Four core conditions have been identified which need to be present in order for employees to truly ‘feel’ appreciated, which differs from recognition just being communicated.
As HR professionals, we are in the people business. We work with employees and managers every day. Some we engage with fiercely; with some our connections are just in passing. A recent “reconnecting” experience taught me that we are connecting in every moment, and we have no idea what the impact of those connections are or will be in the future.
What if we did take a few minutes out on a regular basis to tell our colleagues what was great about them? What if we were able to end each week answering affirmatively to the question: did I sufficiently let my colleagues know how much I appreciated and needed them this week?
Recognition programs have been around forever. Sales managers like using prizes to motivate people, it feels right to give people a memento for long service, and restaurants see value in naming a good worker “employee of the month.” Most organizations view these programs the same way they view refreshing the office with new furniture; it is a nice thing to do, and companies believe it makes business sense. The payoff, however, is uncertain.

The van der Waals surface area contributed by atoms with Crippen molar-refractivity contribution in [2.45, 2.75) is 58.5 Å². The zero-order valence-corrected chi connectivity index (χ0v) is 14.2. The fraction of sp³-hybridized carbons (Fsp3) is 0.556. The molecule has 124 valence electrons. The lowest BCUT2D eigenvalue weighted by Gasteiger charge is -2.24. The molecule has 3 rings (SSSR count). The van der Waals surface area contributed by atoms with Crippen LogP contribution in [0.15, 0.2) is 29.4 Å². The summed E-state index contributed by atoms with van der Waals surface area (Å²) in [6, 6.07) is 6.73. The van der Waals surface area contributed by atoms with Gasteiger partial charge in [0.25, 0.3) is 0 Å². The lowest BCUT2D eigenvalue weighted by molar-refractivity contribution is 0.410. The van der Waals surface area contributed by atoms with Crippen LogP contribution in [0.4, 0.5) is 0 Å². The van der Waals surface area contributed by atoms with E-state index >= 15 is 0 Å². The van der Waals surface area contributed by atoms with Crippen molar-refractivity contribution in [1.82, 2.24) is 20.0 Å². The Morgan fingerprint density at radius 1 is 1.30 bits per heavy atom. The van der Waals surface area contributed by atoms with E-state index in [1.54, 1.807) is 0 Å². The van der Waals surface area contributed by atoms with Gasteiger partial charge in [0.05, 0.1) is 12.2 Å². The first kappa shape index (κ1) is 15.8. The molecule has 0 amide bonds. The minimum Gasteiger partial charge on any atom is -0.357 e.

With those three words, Colonel Chris Hadfield began his Twitter feed and woke the world daily for over five months as the first Canadian commander of the International Space Station in 2013. By the time he strummed the opening chords to his zero-g performance of David Bowie’s ‘Space Oddity’ he had anchored another first—becoming the world’s first viral astronaut.
Organizations with open channels for dialogue with employees are well on their way to creating the kind of engagement and commitment from their workers that generates success. It turns out that successful business outcomes start with conversation.